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2014-15 Player Review: Kyrie Irving validated his talent

While Kyrie Irving had always teased his abilities, he validated himself this past season.

Soobum Im-USA TODAY Sports

When we look back at Kyrie Irving's 2014-15 season it's easy to forget that, like the Cavs, Irving didn't get off to the best start.

Four games in, the Cavs were just 1-3 and had lost two games on an early West Coast swing. In those losses, Irving had put forth two polarizing performances. In Portland, Irving had shot 3-17 field in a 101-82 loss to the Blazers. Afterwards, a frustrated LeBron James referenced ‘bad habits' that had been built up in the years prior to his arrival and that he was there to help break those habits.

The next night in Utah, Irving scored a game-high 34 points - 19 of which came in a second half Cavs rally - but had zero assists in a 102-100 Cleveland loss. The Cavs had six assists in total against the Jazz and four of those came from LeBron.

In the aftermath, Irving was picked at. Labels originally applied during his first three years - that he was selfish, not a star, not a real point guard, etc. - came back with vigor. These games were Irving's first three seasons magnifying under the microscope that comes with playing with LeBron James.

Roughly eight months later, those concerns now seem distant and largely irrelevant. Lingering concerns about Irving are small and at least somewhat fixable. Four years in, and headed into a max deal, Irving's skill and stardom have been validated.

Irving entered his fourth season as something resembling a question. His talent, of course, had been evident - winning an All-Star MVP and being named MVP of the FIBA World Cup with Team USA tends to mean you're pretty good at basketball- but there were some fair concerns about Irving's ceiling as a player. It wasn't out of the question that Irving would be a fun volume scorer destined to play on bad teams and only tease greatness in small spurts. For every All-Star game-like performance, there was a game where Irving look disinterested on both ends of the floor.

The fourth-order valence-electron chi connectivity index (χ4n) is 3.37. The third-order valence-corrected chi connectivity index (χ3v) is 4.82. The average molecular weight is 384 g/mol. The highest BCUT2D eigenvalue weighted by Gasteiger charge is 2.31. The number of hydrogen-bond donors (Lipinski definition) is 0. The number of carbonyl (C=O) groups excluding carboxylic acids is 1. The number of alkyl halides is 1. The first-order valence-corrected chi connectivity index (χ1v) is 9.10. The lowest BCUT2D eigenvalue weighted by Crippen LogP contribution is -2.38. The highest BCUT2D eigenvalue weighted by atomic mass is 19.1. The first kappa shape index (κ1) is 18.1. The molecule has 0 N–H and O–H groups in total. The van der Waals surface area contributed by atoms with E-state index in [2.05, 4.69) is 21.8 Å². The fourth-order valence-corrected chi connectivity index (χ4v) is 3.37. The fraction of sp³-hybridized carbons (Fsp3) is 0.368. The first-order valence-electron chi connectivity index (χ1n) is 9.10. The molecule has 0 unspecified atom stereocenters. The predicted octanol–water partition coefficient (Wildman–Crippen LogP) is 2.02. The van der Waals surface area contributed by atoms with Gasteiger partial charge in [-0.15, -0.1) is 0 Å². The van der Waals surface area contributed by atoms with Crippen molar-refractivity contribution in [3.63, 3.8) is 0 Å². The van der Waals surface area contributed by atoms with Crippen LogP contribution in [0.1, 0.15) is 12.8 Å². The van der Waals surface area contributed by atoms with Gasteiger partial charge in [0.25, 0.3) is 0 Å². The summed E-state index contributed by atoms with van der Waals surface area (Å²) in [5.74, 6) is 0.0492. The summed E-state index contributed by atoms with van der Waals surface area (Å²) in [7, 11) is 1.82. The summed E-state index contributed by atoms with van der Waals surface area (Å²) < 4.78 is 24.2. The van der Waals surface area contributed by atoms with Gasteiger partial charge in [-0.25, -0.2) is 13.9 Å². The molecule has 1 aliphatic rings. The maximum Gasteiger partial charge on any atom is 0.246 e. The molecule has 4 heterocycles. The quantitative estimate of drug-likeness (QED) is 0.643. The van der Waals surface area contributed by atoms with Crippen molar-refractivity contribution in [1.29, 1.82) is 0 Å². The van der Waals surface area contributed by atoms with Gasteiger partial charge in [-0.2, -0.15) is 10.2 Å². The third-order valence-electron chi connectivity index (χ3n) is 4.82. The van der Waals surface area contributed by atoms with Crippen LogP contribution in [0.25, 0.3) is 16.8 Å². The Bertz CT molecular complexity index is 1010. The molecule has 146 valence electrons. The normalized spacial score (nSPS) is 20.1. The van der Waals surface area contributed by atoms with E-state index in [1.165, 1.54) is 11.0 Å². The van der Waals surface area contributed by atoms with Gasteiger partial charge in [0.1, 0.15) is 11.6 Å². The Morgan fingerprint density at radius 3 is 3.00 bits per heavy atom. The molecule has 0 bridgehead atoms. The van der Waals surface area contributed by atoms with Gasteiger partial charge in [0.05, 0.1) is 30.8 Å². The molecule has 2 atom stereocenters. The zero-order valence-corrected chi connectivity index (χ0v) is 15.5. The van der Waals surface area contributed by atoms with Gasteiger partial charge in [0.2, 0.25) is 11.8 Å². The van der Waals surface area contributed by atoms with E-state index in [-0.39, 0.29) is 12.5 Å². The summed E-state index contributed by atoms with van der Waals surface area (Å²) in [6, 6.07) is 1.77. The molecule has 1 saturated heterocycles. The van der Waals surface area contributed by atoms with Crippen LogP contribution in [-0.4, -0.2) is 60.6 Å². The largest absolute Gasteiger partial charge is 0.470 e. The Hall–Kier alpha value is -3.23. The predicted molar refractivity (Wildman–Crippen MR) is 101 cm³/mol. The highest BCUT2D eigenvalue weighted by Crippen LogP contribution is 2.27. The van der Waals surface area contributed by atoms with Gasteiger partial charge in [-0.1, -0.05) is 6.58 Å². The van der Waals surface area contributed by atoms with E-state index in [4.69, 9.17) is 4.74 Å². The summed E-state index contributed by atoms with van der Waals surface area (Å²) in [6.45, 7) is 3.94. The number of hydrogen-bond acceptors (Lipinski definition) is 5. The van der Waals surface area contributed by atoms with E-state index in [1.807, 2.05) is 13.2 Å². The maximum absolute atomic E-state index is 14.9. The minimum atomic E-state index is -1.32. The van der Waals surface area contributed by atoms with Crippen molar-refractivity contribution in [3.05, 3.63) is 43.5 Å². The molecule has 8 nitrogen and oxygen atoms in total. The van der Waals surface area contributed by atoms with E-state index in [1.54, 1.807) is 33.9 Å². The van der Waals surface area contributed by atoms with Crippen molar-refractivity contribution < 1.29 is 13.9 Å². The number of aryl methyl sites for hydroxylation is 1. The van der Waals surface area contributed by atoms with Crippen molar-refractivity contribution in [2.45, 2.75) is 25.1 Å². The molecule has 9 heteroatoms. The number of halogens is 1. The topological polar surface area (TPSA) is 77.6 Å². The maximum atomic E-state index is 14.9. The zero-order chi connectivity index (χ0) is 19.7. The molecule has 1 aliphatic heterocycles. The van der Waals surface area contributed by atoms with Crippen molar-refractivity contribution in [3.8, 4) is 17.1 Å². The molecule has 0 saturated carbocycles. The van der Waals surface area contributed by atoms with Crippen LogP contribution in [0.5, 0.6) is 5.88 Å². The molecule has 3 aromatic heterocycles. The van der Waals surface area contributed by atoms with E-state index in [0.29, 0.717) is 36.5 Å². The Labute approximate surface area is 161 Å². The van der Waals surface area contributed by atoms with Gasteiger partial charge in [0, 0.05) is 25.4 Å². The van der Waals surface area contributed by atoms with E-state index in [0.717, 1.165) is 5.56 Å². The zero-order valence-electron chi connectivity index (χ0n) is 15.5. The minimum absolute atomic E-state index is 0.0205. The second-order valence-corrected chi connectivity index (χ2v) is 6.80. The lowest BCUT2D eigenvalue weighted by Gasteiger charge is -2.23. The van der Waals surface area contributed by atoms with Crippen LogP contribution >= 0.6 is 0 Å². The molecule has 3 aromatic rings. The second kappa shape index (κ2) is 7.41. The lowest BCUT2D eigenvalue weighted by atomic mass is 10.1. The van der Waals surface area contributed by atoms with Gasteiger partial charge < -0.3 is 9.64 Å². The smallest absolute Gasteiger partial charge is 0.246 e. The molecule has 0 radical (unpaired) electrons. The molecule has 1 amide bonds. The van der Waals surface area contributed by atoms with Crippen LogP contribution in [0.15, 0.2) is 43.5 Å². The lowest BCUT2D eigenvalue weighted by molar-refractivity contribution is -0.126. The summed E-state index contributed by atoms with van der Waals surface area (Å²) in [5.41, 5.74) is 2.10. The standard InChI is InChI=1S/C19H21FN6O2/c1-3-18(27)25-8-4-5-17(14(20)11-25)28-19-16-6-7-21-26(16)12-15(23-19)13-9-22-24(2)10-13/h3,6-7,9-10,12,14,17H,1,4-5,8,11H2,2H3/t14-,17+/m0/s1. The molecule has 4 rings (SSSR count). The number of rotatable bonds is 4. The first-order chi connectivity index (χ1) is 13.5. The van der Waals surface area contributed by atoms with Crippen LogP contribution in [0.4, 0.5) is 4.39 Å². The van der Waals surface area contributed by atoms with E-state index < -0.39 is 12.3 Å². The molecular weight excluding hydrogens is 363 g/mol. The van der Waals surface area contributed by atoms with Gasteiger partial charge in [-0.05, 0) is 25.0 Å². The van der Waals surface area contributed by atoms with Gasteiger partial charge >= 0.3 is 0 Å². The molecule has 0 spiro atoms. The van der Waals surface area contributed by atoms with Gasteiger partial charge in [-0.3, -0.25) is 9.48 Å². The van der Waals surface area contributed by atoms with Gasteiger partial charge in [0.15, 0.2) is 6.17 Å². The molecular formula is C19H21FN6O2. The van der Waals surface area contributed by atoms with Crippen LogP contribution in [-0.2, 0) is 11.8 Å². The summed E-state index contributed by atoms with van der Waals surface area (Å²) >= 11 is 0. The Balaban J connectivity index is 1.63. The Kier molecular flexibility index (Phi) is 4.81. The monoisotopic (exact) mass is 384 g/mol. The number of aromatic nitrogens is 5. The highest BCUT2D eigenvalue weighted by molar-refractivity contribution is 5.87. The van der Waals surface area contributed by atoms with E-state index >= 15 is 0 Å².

At times, Irving was maddening to watch during his first three years. Defensively, he was a disaster, constantly a target for opposing teams picks because he died almost every time a team ran a PNR at rim at the top of the key. Offensively, there were concerns about how he could score without the ball in his hands and if he made the others around him better. To make matters even more frustrating, Irving seemed to shine with Team USA and in the All-Star Game, moments where he was paying with a far better group of players than he was in Cleveland. When the Cavs signed him to a five year, $90 million dollar deal, there wasn't a clear answer as to how good Irving actually was or would be.

The Irving we see now exits his fourth season as a player firmly established as a star, one who both pairs well with LeBron and gives the Cavs someone to build around for at least the next half decade.